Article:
This issue includes Part I of a Special Section on Physiotherapy, a debate section on ethics, a review article on epigenetic markers in torture documentation, a research study on sanctions following prison monitoring visits, and a letter to the editor on the situation in Chile.
Under the Special Section:
Iselin Dibaj, Joar Halvorsen, Leif Ottesen Kennair and Håkon Stenmark contribute a narrative review on challenges in trauma-focused therapy for torture survivors with PTSD and chronic pain, showing that there is still not enough support for the widely accepted assumption that addressing trauma can improve chronic pain. April Gamble, Salah Hassan Rahim, Ahmed M. Amin Ahmed and Jeff Hartman present the results of a pilot study on the Effects of a Combined Psychotherapy and Physiotherapy Group Treatment Program for Survivors of Torture with very preliminary, although promising results. Tanju Bahrilli and Hamiyet Yu?ce present a study on Basic Body Awareness Therapy in hunger strike victims with Wernicke Korsakoff Syndrome, showing improvement in different quality of life indicators in survivors that had been severely handicapped for years.
Additionally, Paula Suárez-López presents a review on the potential of epigenetic methods to provide evidence of torture. Genetic markers, now still at an early stage of development, show enormous potential to detect long-term and trans-generational impacts of chronic trauma in general.
Marie Brasholt, Brenda van den Bergh, Erinda Bllaca, Alba Mejía, Marie My Warborg Larsen, Anne Katrine Graudal Levinsen, and Jens Modvig present results on a study conducted in Albania and Honduras on the risk of sanctions following visits by monitoring bodies to detention centers, that shows that this is a relevant and neglected area in the prevention of torture. The results are alarming and show that a very significant percentage of people interviewed suffer some kind of harassment or reprisal following the visits.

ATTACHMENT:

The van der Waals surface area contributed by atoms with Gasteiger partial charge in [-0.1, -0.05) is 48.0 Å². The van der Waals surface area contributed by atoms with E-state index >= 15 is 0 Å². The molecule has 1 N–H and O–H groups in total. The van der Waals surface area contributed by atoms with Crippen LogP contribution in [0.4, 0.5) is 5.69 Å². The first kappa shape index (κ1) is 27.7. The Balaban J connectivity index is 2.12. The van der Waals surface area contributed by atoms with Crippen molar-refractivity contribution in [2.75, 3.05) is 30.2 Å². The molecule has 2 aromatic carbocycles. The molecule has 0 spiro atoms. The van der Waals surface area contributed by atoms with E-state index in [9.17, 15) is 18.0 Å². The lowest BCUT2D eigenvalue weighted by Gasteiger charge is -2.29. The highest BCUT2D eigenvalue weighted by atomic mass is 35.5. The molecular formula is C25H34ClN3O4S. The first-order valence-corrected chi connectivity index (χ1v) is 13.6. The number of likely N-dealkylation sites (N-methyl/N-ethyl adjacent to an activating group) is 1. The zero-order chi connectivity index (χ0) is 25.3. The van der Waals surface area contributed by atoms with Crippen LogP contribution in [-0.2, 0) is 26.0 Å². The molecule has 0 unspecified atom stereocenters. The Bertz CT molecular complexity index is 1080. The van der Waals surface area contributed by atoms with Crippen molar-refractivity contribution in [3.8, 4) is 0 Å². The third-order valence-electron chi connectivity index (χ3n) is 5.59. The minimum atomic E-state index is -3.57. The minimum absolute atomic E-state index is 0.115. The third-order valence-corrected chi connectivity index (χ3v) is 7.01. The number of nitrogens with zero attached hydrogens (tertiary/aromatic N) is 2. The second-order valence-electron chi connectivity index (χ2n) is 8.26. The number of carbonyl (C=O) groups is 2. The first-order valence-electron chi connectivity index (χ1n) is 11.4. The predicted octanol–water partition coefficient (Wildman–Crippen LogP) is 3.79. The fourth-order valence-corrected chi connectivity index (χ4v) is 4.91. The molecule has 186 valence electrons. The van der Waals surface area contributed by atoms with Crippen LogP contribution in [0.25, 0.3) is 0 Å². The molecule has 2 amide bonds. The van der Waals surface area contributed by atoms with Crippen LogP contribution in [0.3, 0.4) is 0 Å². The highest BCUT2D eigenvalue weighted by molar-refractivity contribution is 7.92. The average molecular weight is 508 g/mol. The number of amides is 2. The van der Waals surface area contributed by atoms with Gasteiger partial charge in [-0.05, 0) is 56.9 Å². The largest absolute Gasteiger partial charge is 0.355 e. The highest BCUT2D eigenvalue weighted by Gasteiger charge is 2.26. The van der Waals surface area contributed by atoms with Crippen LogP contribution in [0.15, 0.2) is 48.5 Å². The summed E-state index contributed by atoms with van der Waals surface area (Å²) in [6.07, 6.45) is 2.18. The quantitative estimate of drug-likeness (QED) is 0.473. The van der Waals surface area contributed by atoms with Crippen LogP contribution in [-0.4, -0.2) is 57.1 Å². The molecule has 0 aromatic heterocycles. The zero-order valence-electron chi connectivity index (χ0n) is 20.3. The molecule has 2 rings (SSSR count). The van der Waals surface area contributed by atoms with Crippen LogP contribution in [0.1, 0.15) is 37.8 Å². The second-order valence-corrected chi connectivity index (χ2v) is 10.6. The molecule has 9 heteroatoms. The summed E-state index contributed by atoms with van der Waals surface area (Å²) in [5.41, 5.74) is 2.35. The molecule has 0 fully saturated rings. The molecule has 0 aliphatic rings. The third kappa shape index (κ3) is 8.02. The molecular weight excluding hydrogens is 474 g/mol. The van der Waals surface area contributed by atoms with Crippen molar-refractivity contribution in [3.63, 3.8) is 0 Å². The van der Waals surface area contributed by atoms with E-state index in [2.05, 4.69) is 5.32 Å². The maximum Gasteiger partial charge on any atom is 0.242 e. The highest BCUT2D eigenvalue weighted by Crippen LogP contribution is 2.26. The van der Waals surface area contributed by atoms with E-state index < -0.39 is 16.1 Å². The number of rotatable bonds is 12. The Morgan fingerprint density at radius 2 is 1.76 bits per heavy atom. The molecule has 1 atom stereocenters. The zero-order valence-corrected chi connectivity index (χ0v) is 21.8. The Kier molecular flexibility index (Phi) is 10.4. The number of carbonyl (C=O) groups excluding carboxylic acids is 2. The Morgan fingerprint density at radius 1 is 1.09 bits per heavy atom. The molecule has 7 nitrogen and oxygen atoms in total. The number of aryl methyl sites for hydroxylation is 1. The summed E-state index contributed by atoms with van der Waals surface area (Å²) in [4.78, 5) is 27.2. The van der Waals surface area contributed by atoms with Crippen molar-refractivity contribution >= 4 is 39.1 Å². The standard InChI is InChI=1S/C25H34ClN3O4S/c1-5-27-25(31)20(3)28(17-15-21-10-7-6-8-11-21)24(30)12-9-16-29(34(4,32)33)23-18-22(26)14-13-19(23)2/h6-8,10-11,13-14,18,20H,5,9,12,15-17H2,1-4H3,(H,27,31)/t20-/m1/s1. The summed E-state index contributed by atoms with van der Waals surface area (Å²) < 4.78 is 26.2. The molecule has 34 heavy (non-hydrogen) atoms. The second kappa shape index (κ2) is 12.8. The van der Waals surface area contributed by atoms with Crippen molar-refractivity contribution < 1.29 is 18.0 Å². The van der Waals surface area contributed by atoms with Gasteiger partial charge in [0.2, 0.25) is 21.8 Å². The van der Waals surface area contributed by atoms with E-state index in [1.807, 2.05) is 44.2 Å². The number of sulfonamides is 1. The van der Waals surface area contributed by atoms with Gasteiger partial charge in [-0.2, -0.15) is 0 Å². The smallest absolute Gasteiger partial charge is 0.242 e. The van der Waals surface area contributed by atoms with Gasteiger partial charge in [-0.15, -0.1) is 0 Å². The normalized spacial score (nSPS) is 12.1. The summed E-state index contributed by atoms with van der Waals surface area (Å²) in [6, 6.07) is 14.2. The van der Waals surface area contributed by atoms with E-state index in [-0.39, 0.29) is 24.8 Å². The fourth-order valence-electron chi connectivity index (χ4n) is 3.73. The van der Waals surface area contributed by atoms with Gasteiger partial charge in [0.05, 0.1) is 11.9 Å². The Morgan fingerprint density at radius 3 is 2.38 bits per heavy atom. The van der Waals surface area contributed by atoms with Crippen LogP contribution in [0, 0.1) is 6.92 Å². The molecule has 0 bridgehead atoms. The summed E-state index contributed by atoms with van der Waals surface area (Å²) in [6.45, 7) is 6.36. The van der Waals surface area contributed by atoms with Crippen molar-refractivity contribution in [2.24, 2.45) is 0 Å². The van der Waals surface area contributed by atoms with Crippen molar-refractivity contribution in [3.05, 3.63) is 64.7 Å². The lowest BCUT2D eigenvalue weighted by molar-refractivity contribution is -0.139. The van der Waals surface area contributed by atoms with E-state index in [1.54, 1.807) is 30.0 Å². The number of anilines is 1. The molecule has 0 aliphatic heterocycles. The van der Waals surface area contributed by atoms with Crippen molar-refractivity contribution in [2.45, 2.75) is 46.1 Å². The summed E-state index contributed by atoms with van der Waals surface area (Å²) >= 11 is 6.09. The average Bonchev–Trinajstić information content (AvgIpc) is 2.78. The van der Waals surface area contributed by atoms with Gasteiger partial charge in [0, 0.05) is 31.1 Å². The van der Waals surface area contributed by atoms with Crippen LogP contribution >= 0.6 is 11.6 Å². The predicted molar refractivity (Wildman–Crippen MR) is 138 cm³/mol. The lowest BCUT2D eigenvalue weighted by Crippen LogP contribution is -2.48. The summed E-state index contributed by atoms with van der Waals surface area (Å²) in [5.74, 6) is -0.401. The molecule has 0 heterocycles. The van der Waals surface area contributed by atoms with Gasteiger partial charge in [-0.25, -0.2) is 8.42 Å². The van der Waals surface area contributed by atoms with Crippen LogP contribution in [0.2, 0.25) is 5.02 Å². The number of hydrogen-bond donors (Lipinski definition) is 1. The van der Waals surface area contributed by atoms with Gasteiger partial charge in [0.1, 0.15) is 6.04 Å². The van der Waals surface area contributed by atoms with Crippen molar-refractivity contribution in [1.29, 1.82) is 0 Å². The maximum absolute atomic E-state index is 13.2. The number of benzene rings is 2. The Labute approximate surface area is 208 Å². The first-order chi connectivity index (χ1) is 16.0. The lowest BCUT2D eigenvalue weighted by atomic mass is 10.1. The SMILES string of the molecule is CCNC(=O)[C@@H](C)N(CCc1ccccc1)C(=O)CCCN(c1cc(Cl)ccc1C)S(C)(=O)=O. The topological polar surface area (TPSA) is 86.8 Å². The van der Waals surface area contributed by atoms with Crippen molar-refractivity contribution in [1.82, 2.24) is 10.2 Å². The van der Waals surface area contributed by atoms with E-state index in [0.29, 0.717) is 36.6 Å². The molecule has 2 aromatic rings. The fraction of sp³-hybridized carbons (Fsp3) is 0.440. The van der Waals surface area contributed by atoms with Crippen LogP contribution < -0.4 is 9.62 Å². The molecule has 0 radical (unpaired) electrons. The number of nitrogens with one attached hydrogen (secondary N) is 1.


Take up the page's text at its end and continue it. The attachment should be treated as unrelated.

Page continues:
This issue includes a Debate in which, Sara López poses the complex question: What are the ethical dilemma and proposed criteria when a (potential) perpetrator asks for forensic documentation of their own alleged torture. The author proposes three criteria that can be applied by forensic experts and organizations. Four expert authors, Juliet Cohen, Elizabeth Lira, Henry Shue and Onder Ozkalipci, provide insights on the proposal with a final wrap-up and answer from the author.
Read the full version here.